Is ‘Valeria Project’ sustainable?

Project Iloilo photo
Project Iloilo photo

THE nightly inasalan (barbecue) street in Iloilo City is meant to boost the city’s tourism and income of small-time vendors and entrepreneurs.

But will it avoid the fate of similar projects in the past which fizzled out after much hullaballoo?

Mayor Jed Patrick Mabilog said he plans to convert 130 meters of Valeria Street (from corner Rizal to Ledesma) into a food place where vendors can sell barbecues.

Mabilog revealed the plan in his meeting with City Hall department heads recently.

The idea is not totally new as portion of Valeria Street turns into a food haven starting 5 p.m. daily, with inasal vendors setting up kiosks to accommodate weary Ilonggos who want to enjoy good food and booze with family and friends.

Mabilog said “Valeria Project” can help accelerate the city’s economic development by providing opportunities to micro, small and medium enterprises (MSMEs) as well as boost tourism.

One vendor, Pablo Algarne, said he has been selling barbecue in Valeria since 1980. He sets up his kiosk at 4 p.m. and serves food from 5:30 p.m. to 10 p.m.

Mabilog believes that with many established vendors in the area, Valeria’s tourism potential is high since local tourists are regular clientele.

If approved by the Sangguniang Panlungsod, the project is seen to address the issues of sanitation, safety and security, solid waste management and aesthetics.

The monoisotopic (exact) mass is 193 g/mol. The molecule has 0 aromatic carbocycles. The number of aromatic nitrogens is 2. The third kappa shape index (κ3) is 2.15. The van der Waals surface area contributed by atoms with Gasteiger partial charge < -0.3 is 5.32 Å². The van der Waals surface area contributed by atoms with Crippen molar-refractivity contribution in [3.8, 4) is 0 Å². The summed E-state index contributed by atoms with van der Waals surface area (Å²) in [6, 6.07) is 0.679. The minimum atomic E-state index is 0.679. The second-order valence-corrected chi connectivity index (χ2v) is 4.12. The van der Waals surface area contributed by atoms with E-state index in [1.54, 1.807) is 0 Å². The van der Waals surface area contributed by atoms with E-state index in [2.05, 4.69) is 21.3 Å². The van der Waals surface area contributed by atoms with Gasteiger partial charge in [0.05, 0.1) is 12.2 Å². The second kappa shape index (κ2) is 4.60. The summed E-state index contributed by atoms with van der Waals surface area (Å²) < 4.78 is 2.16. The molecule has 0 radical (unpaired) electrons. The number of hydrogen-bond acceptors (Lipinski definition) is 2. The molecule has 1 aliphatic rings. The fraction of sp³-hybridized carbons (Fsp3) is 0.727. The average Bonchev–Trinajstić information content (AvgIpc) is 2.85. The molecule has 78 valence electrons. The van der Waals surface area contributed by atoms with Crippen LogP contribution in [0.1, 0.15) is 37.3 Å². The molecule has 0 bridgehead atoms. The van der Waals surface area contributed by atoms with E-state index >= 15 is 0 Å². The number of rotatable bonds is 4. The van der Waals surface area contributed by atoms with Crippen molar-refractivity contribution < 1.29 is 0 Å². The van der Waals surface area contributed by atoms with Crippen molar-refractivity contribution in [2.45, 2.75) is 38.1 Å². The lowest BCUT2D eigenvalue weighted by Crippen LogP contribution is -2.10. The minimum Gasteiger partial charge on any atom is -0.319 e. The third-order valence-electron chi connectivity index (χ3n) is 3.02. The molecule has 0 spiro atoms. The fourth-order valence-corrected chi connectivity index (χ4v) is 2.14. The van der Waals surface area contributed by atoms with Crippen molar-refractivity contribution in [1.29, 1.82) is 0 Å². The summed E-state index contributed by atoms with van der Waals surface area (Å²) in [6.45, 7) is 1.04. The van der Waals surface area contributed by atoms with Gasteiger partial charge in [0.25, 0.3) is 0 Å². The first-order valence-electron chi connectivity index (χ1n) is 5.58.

Under the proposal, barbecue vendors will organize themselves into a group.

The city government will also use the P500,000 Heritage Fund for the construction of infrastructures and facilities.

To improve the aesthetics of the place, Mabilog said they will provide portable toilets, sidewalks with paver blocks, removable bollards, streetlights, among others.

City Administrator Hernando Galvez said the Valeria Project is part of the city government efforts to help small vendors.

After the displacement of sidewalk vendors in Jaro Plaza recently, Galvez said the city assessed the situation and devised plans on how to help the small vendors.

The Valeria project is reminiscent of the night market project at Muelle Loney and the pedestrianization of Calle Real also in downtown Iloilo City.

Both projects also tried to spice up the leisure and cultural life of the once majestic Calle Real and Muelle Loney areas.

But both fizzled out despite much publicity and enormous resources poured by City Hall.

Galvez undermined doubts on the sustainability of the project following the Calle Real and Mulle Loney experience, which were also pet projects of Mabilog.

Galvez said the possibility of success of Valeria inasalan project is higher as it already has existing vendors and regular patrons despite its present conditions.

All the city needs to do is regulate and support the vendors to make the place more attractive, he stressed.

Traffic is also a consideration since the portion of Valeria Street where the nightly street food area will be located caters to five public utility routes.

Galvez said they already studied traffic flow in the area and traffic managers will devise rerouting schemes to avoid jams, especially during nighttime rush.

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